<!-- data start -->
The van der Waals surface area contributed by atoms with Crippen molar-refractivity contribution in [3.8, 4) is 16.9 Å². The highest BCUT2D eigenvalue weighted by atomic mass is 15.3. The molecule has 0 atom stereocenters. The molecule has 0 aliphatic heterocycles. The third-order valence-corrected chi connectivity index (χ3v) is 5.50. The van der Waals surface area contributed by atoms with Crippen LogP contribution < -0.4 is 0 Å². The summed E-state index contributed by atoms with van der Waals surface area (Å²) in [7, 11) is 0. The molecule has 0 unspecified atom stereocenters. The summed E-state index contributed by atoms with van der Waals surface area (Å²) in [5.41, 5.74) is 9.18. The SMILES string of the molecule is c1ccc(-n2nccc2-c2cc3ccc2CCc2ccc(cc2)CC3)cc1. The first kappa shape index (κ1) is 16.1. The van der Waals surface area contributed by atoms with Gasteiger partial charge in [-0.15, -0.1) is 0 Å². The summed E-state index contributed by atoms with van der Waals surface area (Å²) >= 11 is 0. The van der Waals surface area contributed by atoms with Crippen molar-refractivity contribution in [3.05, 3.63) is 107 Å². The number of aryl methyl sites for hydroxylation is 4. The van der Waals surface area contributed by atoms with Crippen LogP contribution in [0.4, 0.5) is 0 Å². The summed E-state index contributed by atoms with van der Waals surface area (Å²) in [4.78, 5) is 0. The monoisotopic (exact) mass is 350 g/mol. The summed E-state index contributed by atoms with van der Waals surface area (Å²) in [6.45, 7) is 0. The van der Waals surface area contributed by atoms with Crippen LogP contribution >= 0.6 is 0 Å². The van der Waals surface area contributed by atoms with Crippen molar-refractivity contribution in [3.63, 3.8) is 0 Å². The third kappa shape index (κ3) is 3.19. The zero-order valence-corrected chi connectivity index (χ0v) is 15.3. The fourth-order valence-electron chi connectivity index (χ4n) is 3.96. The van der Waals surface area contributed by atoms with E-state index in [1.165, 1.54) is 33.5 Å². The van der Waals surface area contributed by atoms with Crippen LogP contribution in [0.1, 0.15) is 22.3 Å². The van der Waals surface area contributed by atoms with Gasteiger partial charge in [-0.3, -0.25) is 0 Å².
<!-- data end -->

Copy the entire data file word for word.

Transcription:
The van der Waals surface area contributed by atoms with Crippen molar-refractivity contribution in [3.8, 4) is 16.9 Å². The highest BCUT2D eigenvalue weighted by atomic mass is 15.3. The molecule has 0 atom stereocenters. The molecule has 0 aliphatic heterocycles. The third-order valence-corrected chi connectivity index (χ3v) is 5.50. The van der Waals surface area contributed by atoms with Crippen LogP contribution < -0.4 is 0 Å². The summed E-state index contributed by atoms with van der Waals surface area (Å²) in [7, 11) is 0. The molecule has 0 unspecified atom stereocenters. The summed E-state index contributed by atoms with van der Waals surface area (Å²) in [5.41, 5.74) is 9.18. The SMILES string of the molecule is c1ccc(-n2nccc2-c2cc3ccc2CCc2ccc(cc2)CC3)cc1. The first kappa shape index (κ1) is 16.1. The van der Waals surface area contributed by atoms with Gasteiger partial charge in [-0.15, -0.1) is 0 Å². The summed E-state index contributed by atoms with van der Waals surface area (Å²) >= 11 is 0. The van der Waals surface area contributed by atoms with Crippen molar-refractivity contribution in [3.05, 3.63) is 107 Å². The number of aryl methyl sites for hydroxylation is 4. The van der Waals surface area contributed by atoms with Crippen LogP contribution in [0.4, 0.5) is 0 Å². The summed E-state index contributed by atoms with van der Waals surface area (Å²) in [4.78, 5) is 0. The monoisotopic (exact) mass is 350 g/mol. The summed E-state index contributed by atoms with van der Waals surface area (Å²) in [6.45, 7) is 0. The van der Waals surface area contributed by atoms with Crippen LogP contribution >= 0.6 is 0 Å². The van der Waals surface area contributed by atoms with Crippen molar-refractivity contribution in [3.63, 3.8) is 0 Å². The third kappa shape index (κ3) is 3.19. The zero-order valence-corrected chi connectivity index (χ0v) is 15.3. The fourth-order valence-electron chi connectivity index (χ4n) is 3.96. The van der Waals surface area contributed by atoms with E-state index in [1.165, 1.54) is 33.5 Å². The van der Waals surface area contributed by atoms with Crippen LogP contribution in [0.1, 0.15) is 22.3 Å². The van der Waals surface area contributed by atoms with Gasteiger partial charge in [-0.3, -0.25) is 0 Å².